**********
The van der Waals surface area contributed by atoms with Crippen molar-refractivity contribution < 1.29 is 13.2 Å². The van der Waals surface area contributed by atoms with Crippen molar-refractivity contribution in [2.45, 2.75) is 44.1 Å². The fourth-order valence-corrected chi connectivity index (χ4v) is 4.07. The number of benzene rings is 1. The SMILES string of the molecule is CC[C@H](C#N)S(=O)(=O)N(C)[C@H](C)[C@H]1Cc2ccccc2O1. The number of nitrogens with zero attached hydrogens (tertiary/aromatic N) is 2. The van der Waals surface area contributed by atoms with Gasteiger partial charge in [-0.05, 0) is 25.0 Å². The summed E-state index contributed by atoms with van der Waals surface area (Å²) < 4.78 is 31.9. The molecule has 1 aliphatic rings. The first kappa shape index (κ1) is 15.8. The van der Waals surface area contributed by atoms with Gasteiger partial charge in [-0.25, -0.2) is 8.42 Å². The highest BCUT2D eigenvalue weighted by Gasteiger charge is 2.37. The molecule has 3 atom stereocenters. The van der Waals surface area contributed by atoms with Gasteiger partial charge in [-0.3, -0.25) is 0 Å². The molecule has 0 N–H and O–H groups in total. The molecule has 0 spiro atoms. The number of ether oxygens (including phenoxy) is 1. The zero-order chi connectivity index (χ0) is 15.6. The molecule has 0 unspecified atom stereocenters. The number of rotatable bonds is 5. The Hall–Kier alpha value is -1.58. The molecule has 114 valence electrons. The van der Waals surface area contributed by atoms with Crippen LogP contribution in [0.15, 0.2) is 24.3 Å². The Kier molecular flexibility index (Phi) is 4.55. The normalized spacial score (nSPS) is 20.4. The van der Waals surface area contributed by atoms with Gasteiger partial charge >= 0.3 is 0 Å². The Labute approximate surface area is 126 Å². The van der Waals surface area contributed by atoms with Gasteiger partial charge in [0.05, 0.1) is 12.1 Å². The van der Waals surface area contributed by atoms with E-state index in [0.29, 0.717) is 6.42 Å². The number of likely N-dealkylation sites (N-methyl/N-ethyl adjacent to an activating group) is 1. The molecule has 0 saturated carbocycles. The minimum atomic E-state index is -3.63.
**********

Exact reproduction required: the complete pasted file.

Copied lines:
The van der Waals surface area contributed by atoms with Crippen molar-refractivity contribution < 1.29 is 13.2 Å². The van der Waals surface area contributed by atoms with Crippen molar-refractivity contribution in [2.45, 2.75) is 44.1 Å². The fourth-order valence-corrected chi connectivity index (χ4v) is 4.07. The number of benzene rings is 1. The SMILES string of the molecule is CC[C@H](C#N)S(=O)(=O)N(C)[C@H](C)[C@H]1Cc2ccccc2O1. The number of nitrogens with zero attached hydrogens (tertiary/aromatic N) is 2. The van der Waals surface area contributed by atoms with Gasteiger partial charge in [-0.05, 0) is 25.0 Å². The summed E-state index contributed by atoms with van der Waals surface area (Å²) < 4.78 is 31.9. The molecule has 1 aliphatic rings. The first kappa shape index (κ1) is 15.8. The van der Waals surface area contributed by atoms with Gasteiger partial charge in [-0.25, -0.2) is 8.42 Å². The highest BCUT2D eigenvalue weighted by Gasteiger charge is 2.37. The molecule has 3 atom stereocenters. The van der Waals surface area contributed by atoms with Gasteiger partial charge in [-0.3, -0.25) is 0 Å². The molecule has 0 N–H and O–H groups in total. The molecule has 0 spiro atoms. The number of ether oxygens (including phenoxy) is 1. The zero-order chi connectivity index (χ0) is 15.6. The molecule has 0 unspecified atom stereocenters. The number of rotatable bonds is 5. The Hall–Kier alpha value is -1.58. The molecule has 114 valence electrons. The van der Waals surface area contributed by atoms with Crippen LogP contribution in [0.15, 0.2) is 24.3 Å². The Kier molecular flexibility index (Phi) is 4.55. The normalized spacial score (nSPS) is 20.4. The van der Waals surface area contributed by atoms with Gasteiger partial charge >= 0.3 is 0 Å². The Labute approximate surface area is 126 Å². The van der Waals surface area contributed by atoms with Gasteiger partial charge in [0.05, 0.1) is 12.1 Å². The van der Waals surface area contributed by atoms with E-state index in [0.29, 0.717) is 6.42 Å². The number of likely N-dealkylation sites (N-methyl/N-ethyl adjacent to an activating group) is 1. The molecule has 0 saturated carbocycles. The minimum atomic E-state index is -3.63.